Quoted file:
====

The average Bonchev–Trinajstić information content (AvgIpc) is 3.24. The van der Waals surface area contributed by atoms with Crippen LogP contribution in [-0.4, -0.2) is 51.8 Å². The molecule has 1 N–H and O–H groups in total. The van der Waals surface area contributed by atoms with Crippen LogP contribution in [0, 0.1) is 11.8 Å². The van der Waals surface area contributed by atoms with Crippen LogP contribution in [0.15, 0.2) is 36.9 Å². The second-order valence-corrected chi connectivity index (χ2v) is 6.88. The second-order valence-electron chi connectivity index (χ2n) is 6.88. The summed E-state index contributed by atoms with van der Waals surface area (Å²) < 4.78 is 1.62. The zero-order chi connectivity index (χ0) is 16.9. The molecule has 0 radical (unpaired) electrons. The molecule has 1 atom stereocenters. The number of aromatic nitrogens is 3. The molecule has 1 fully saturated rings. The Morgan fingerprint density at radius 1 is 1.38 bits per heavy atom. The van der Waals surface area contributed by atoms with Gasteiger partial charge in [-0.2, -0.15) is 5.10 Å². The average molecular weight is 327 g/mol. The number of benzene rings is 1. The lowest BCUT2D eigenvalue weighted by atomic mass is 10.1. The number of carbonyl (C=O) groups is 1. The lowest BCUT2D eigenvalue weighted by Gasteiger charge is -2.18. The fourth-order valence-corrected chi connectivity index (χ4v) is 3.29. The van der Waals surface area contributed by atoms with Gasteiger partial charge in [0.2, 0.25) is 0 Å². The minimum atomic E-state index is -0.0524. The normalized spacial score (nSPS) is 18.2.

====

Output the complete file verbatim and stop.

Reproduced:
The average Bonchev–Trinajstić information content (AvgIpc) is 3.24. The van der Waals surface area contributed by atoms with Crippen LogP contribution in [-0.4, -0.2) is 51.8 Å². The molecule has 1 N–H and O–H groups in total. The van der Waals surface area contributed by atoms with Crippen LogP contribution in [0, 0.1) is 11.8 Å². The van der Waals surface area contributed by atoms with Crippen LogP contribution in [0.15, 0.2) is 36.9 Å². The second-order valence-corrected chi connectivity index (χ2v) is 6.88. The second-order valence-electron chi connectivity index (χ2n) is 6.88. The summed E-state index contributed by atoms with van der Waals surface area (Å²) < 4.78 is 1.62. The zero-order chi connectivity index (χ0) is 16.9. The molecule has 0 radical (unpaired) electrons. The molecule has 1 atom stereocenters. The number of aromatic nitrogens is 3. The molecule has 1 fully saturated rings. The Morgan fingerprint density at radius 1 is 1.38 bits per heavy atom. The van der Waals surface area contributed by atoms with Gasteiger partial charge in [-0.2, -0.15) is 5.10 Å². The average molecular weight is 327 g/mol. The number of benzene rings is 1. The lowest BCUT2D eigenvalue weighted by atomic mass is 10.1. The number of carbonyl (C=O) groups is 1. The lowest BCUT2D eigenvalue weighted by Gasteiger charge is -2.18. The fourth-order valence-corrected chi connectivity index (χ4v) is 3.29. The van der Waals surface area contributed by atoms with Gasteiger partial charge in [0.2, 0.25) is 0 Å². The minimum atomic E-state index is -0.0524. The normalized spacial score (nSPS) is 18.2.